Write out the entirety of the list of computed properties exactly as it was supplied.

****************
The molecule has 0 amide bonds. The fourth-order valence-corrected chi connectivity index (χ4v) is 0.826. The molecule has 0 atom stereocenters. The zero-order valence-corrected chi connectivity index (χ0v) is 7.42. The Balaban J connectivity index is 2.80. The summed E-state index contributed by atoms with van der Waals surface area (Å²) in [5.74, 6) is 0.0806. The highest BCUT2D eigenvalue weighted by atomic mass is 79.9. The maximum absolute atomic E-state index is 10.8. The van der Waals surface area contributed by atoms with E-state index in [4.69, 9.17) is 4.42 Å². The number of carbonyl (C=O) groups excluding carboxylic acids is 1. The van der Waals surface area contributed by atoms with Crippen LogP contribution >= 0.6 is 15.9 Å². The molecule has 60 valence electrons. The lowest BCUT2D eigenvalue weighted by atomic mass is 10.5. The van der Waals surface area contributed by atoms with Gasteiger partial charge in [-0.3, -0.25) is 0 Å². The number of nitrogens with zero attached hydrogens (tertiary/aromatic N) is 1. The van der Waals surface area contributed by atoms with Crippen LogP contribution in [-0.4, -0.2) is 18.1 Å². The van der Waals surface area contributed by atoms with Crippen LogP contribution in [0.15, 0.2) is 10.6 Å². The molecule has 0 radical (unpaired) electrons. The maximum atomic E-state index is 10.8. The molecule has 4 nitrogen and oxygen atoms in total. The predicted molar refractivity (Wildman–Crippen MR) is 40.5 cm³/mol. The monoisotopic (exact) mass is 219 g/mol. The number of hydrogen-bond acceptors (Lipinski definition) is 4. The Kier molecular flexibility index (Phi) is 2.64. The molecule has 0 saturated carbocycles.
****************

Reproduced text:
The molecule has 0 amide bonds. The fourth-order valence-corrected chi connectivity index (χ4v) is 0.826. The molecule has 0 atom stereocenters. The zero-order valence-corrected chi connectivity index (χ0v) is 7.42. The Balaban J connectivity index is 2.80. The summed E-state index contributed by atoms with van der Waals surface area (Å²) in [5.74, 6) is 0.0806. The highest BCUT2D eigenvalue weighted by atomic mass is 79.9. The maximum absolute atomic E-state index is 10.8. The van der Waals surface area contributed by atoms with E-state index in [4.69, 9.17) is 4.42 Å². The number of carbonyl (C=O) groups excluding carboxylic acids is 1. The van der Waals surface area contributed by atoms with Crippen LogP contribution >= 0.6 is 15.9 Å². The molecule has 60 valence electrons. The lowest BCUT2D eigenvalue weighted by atomic mass is 10.5. The van der Waals surface area contributed by atoms with Gasteiger partial charge in [-0.3, -0.25) is 0 Å². The number of nitrogens with zero attached hydrogens (tertiary/aromatic N) is 1. The van der Waals surface area contributed by atoms with Crippen LogP contribution in [-0.4, -0.2) is 18.1 Å². The van der Waals surface area contributed by atoms with Crippen LogP contribution in [0.15, 0.2) is 10.6 Å². The molecule has 0 radical (unpaired) electrons. The maximum atomic E-state index is 10.8. The molecule has 4 nitrogen and oxygen atoms in total. The predicted molar refractivity (Wildman–Crippen MR) is 40.5 cm³/mol. The monoisotopic (exact) mass is 219 g/mol. The number of hydrogen-bond acceptors (Lipinski definition) is 4. The Kier molecular flexibility index (Phi) is 2.64. The molecule has 0 saturated carbocycles.